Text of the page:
April: Child Abuse Prevention Month

By | April 1, 2009

According to the Milwaukee Journal-Sentinel, Acker was arrested during a swim practice at West Milwaukee Middle School after a man, whom Acker allegedly assaulted in the 1970s, saw him and contacted police. At least three other men in their 40s and one teenager have since come forward to report they were abused by Acker.

“We believe we’ve only scratched the surface with victims we’ve talked to already,” Deputy Inspector Bradley Wendlandt stated at a March 27 news conference.

This tragic story points to the continued need for vigilance and awareness when it comes to child sexual abuse. As Catholics, we are all too familiar with the consequences of complacency in identifying and responding to reports of child sexual abuse. The church’s sexual abuse scandal has taught all of us a painful, costly lesson: Sexual abuse can happen anywhere. We now know that abuse prevention is an ongoing challenge.

It’s a shame that it took a scandal of national scope to put the Catholic Church in a position of leadership when it comes to child abuse prevention. However, the church today is a leader among institutions in protecting children from abuse. The reparation for our negligence is to protect all of our children, Catholic and non-Catholic, from ever suffering abuse of any kind.

That is why the U.S. bishops have continued to enforce nationwide safe environment programs in every diocese – programs that teach children important lessons such as how to recognize abuse and how to protect themselves.

Since 2002, when the U.S. bishops adopted the Charter for the Protection of Children and Young People, more than 5.7 million children have participated in abuse awareness classes and more than 1.7 million clergy, educators, employees and church volunteers have been trained in how to create and maintain safe environments for children. Between 2004 and 2008, the Green Bay Diocese spent approximately $500,000 for safe environment training, background investigations and educational resources.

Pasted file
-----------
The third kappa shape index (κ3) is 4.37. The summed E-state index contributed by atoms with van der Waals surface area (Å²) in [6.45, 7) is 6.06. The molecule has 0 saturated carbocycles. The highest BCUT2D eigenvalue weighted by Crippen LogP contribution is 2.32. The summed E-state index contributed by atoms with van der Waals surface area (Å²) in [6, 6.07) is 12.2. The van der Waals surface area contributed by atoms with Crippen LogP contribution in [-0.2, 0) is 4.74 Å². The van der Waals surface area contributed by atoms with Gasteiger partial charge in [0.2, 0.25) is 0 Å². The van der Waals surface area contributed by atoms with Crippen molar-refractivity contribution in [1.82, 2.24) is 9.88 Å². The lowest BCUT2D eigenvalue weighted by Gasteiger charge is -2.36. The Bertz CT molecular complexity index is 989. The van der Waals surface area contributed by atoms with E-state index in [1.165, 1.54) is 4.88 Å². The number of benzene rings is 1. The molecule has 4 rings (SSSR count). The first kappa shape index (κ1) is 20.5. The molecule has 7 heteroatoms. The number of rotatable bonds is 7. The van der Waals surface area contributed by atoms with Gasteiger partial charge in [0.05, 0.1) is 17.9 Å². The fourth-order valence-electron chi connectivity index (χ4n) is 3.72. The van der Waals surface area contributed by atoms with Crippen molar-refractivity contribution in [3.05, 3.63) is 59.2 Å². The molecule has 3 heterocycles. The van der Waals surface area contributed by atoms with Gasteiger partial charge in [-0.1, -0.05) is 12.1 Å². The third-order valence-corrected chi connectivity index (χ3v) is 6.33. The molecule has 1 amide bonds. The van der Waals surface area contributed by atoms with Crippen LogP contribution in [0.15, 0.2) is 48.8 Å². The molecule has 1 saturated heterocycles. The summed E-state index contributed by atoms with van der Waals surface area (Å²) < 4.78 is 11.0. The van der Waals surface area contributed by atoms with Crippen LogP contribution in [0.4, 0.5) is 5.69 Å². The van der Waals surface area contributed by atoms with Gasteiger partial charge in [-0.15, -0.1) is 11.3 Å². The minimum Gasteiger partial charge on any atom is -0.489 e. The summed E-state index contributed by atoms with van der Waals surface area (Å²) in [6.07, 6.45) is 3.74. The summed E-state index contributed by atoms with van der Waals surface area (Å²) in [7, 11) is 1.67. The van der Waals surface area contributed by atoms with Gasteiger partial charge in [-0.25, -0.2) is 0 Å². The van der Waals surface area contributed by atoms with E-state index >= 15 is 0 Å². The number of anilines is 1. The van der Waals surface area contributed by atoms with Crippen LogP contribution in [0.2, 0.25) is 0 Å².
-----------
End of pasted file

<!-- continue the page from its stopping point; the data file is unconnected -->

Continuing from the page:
Criminal background checks are the norm for clergy, candidates for ordination, employees and volunteers.

Protection of children is just one part of the church’s response to abuse. Reaching out to victims of abuse is another key component. In 2008, outreach was provided to 3,273 victims and families, according to the U.S. Conference of Catholic Bishops. Locally, the diocese spent approximately $135,000 assisting victims of abuse between 2002 and 2008.

When allegations of abuse are discovered in the church, all dioceses are required to report them to law enforcement authorities. Any cleric found guilty or who admits guilt is permanently removed from ministry.

April is Child Abuse Prevention Month. The Green Bay Diocese recognizes the importance of observing this month. Ann Fox, diocesan assistance coordinator, and Karen Bass, safe environment assistant, have asked every parish to help bring greater awareness to this issue. They have provided materials to all parishes that outline all of the resources available in the fight against child abuse, and they have included liturgical guides that pastors can use to incorporate abuse prevention themes in homilies and intercessions at Masses during April.

Keep them safe. That is the promise the U.S. church has made to us. For our children, let us help the church and its leaders keep that promise.

Related Posts

Scroll to Top